Mexico is a solar country… but it is also a black country, a dark country. This duality of Mexico has troubled me ever since I was a child.
Octavio Paz


Frida Kahlo, “Self-Portrait along the Border between Mexico and the United States”, 1932

Frida Kahlo an extraordinary painter and a woman of exceptional mind positions here herself on the border between Mexico and United States. And she has the Sun, the Moon and the American flag compete for the heavens. Her body is slightly turned toward Mexico and away from US. The reason, of course, cannot be that Mexico by understandable sentimental reasons is closer to Frida’s heart. Rather, the reason, is the aggressive role of US and wars with Mexico.

Frida stands on a boundary stone which marks the border. She shares her cigarette with the Americans and rather frivolously keeping the pop version of Mexican flag downward with her left hand. In her painting the sun obviously prefers Mexico and is rewarded for its loyalty with a cloudy nimbus. The crescent moon enclosed by the fuming angry clouds hopelessly tries to match the sun-god! But Americans on the other side “compete” with… their own banner. Frida Kahlo sarcastically shows the American ambition first to have the national banner up in the sky – like the sun and moon – and then to disgrace it by blurring it with technological pollution that is meant to claim American might – meaning “we are so strong, stronger than our own national flag”!

In the same area where we see fossil fuel smoke blurring the American flag (instead of keeping it shining bright), we see the gigantic sky-scrapers futuristically competing with “Trump-towers”, but in reality looking more like giant tombstones – may be, this sky-scraping tombstones is technology for dead billionaires to be directly transported to heaven. But the most frightening attraction is a configuration of technical robots, as if moving on the remnants of Mexican territory. It looks like a column of high-tech aggressive robots. But right in front of viewers’ gaze there is a row of more high-tech machines with some kind of super-electric-electronic power. The impression is that all of it is moving on to Mexico. What? Again? Why?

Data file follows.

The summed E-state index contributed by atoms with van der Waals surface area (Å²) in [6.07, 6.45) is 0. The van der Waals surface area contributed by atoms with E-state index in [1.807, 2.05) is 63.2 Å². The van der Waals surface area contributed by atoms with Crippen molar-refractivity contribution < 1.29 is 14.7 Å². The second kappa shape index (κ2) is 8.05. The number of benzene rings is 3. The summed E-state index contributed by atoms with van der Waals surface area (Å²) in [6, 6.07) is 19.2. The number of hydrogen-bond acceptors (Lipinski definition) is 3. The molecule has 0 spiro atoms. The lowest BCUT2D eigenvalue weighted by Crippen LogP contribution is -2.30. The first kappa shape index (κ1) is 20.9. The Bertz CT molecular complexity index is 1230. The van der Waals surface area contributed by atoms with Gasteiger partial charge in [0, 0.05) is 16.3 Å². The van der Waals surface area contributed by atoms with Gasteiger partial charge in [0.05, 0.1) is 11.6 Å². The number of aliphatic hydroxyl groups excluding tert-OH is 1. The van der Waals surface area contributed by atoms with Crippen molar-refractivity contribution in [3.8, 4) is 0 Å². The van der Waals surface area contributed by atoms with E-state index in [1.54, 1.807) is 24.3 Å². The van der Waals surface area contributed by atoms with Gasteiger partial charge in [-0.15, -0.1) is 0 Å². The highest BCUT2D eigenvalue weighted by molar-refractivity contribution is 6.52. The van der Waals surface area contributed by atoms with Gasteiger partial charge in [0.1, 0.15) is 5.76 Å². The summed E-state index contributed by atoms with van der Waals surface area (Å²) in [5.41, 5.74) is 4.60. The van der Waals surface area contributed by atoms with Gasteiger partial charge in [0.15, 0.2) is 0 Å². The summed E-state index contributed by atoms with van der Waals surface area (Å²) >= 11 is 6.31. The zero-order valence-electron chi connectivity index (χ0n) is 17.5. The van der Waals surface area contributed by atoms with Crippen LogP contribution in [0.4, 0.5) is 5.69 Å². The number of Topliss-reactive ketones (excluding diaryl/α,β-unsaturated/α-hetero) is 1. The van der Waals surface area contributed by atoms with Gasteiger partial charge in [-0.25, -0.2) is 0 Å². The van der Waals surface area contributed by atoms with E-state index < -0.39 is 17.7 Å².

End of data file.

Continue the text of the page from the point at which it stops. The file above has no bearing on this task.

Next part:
But on the Mexican side we see historical relics of various types. An overwhelming garden where vegetable and fruit plants combine its fertility, where beauty and might of its flowering petals celebrate natural eating and joy of seeing, and at the same time we cannot ignore the power and truth of the vitality of the garden’s predatory and powerful roots. The roots of the plants under-earth are the underground reflection of the plants above. But it is behind the garden – in the very emptiness of the uninhabited landscape that we see the Mexican history left behind its dark relics.

The statuette signaling the old tradition of sacrificial death rituals is lying forgotten near the chaotic pile of stones. But the most impressive and even the most shocking surprises among other Frida Kahlo’s creative ideas in this painting are the two bizarre rather archaic statuettes of women. One is a black female with a strong nude athletic body, perhaps representation of a servant in an ancient wealthy family, and the other is the white female statute with a beautiful, almost modern, face. Naturalistically speaking, she is crippled, but her crippled-ness seems rather a bit horrifying, as a matter of fact a nightmarish metaphor of a married woman as a sexual object and child bearer. Her arms are debilitated – part of her female function in the family would seem to exclude carrying, lifting, holding and physically nurturing children. In this case she would be left with one main function – to have a beautiful vagina – shining and shameless – female nudity exactly as every man, Mexican or of any another nationality dream of having at their disposal. In other words a white woman with an attractive face can be a sculpted representation of mistress, but, may be also wife and mother of a man’s children, without necessity to work in a household. Her deformities can be the painter’s metaphoric arrangement of woman’s destiny.

In the background we see the remnants of ancient Mexican pyramid, its abandoned fading glory. Frida Kahlo emphasizes the void of the Mexican space, as if, already doomed waiting to be exploited – become the techno-training ground for the technological hordes from United States. Some time ago the French executed their king, while the Americans were euphoric about their precious Grand Democracy, but today it is the Americans who are appealing to their own Despotic leader and preparing super-tech weapons to serve him.